Virginia Trip 2021 | Days 6 & 7 | Dahlgren, Fredericksburg, and Colonial Beach, VA
As soon as we arrived in Dahlgren, it became apparent that we had simply too much planned for the short 2 days that we would be here. I briefly mentioned this at the end of our last post, but as we neared Fredericksburg, we began to realize just how much history is out here and that there was no way we’d be able to see it all. We like to try to be as efficient as we can while traveling by seeing all the historic sites or national park sites on our route, but today we realized that wasn’t possible. It hurt just a little driving past the Wilderness and Chancellorsville Battlefields, but it was already after 5 so visitor centers would be closed and we were hungry and tired from our hiking and driving that day. We ended up taking it easy that night and hoped we’d have time to do a few historic sites during our 2 full days here.
However, it turned out that we had even less time than we thought. Curtis of course had to work both days, and ended up being gone from 8-4:30 each day. Even if we narrowed our focus to 2 sites that were each 30 minutes away (Fredericksburg & Spotsylvania and George Washington’s birthplace) we wouldn’t be able to reach the visitor’s center in time to simply get cancellation stamps. While it was disappointing, we couldn’t complain, because technically Curtis’ work was the reason we were here and had this mostly-comped trip in the first place… Besides that, Curtis also had a more time-consuming homework assignment for the week, and since we had a few more nights of camping planned after our time in Dahlgren, this was really the only time he could work on it before getting home on Sunday night.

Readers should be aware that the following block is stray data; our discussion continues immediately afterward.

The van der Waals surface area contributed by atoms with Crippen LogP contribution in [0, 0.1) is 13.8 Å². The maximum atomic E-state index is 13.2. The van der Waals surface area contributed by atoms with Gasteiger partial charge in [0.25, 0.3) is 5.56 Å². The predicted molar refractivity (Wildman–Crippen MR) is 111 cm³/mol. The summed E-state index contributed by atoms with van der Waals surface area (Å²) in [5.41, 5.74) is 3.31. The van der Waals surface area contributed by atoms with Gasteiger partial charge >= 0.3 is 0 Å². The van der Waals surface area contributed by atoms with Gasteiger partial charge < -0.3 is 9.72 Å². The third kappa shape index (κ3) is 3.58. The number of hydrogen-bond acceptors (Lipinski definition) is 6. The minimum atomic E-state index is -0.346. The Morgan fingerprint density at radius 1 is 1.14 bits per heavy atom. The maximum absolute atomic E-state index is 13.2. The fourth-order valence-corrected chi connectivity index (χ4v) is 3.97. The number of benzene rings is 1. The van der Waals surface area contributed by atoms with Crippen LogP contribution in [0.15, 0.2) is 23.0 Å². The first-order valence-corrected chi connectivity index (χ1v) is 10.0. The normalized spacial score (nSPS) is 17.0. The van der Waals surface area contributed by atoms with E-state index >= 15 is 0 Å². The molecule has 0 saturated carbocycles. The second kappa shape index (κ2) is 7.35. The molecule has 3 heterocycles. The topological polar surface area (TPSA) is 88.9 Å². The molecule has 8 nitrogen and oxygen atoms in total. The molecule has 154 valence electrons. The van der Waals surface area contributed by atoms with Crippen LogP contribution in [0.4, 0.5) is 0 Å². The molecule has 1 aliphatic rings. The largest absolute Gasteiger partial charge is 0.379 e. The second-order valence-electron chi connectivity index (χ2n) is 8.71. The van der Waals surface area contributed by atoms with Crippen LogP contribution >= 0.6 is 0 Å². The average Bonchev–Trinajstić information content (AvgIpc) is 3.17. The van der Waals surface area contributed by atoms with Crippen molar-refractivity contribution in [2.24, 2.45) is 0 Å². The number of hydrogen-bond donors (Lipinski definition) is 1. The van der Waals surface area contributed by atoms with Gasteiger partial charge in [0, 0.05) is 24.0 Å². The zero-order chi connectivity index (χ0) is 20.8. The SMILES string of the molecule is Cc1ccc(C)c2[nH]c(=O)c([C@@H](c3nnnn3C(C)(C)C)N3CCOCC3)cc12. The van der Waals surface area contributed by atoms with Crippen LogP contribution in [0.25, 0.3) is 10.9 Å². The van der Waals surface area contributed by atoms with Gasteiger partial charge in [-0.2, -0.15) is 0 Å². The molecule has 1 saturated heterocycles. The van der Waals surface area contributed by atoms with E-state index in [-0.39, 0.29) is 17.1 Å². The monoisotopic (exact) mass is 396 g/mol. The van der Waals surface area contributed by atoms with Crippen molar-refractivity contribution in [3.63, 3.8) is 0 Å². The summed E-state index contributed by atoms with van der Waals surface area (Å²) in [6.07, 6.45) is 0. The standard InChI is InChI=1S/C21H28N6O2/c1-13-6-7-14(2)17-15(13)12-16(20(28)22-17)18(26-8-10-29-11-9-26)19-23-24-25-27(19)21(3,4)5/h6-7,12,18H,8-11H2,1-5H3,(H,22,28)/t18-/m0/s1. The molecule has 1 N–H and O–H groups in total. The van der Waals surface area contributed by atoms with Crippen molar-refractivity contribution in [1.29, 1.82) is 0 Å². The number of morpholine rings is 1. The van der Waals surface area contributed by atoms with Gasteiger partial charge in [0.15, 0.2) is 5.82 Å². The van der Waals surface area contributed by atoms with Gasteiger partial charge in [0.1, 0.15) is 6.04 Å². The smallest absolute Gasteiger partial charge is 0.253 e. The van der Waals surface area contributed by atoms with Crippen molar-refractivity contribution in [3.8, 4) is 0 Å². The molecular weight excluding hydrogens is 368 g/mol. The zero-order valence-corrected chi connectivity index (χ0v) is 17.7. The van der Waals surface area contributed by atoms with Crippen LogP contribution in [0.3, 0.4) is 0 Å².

One cool thing that happened though was that the first day when Charlotte and I were alone, I found out that some friends of ours from Arizona, Pat & Jack, happened to be driving through the area that day and we were able to meet for lunch. Charlotte and I had a great time visiting with them outside at our hotel’s pavilion.
That evening, Curtis and I drove up to Fredericksburg to have dinner with Curtis’ work friends. We met them at Capitol Ale House in the downtown area. Some were apologetic that we “had to travel to Dahlgren” as if there was nothing to do there, which we found ironic because we felt there was enough to at least fill a few days, and also the military was paying for this trip, so why would we be disappointed? Anyway, we enjoyed our meal and chatting with people, then when we were finished we went for a walk around the Fredericksburg historic downtown area. While there, we were reminded of some of our favorite things about living in the South: the colonial style architecture, and the different flowers that bloomed year-round. The crepe myrtles were in full bloom all around town.
We wanted to see at least a little of Fredericksburg Battlefield, but with sunset approaching we had to pick one site and waste no time. We chose to drive over to Lee’s Hill, where we made the short walk and read info signs along the way.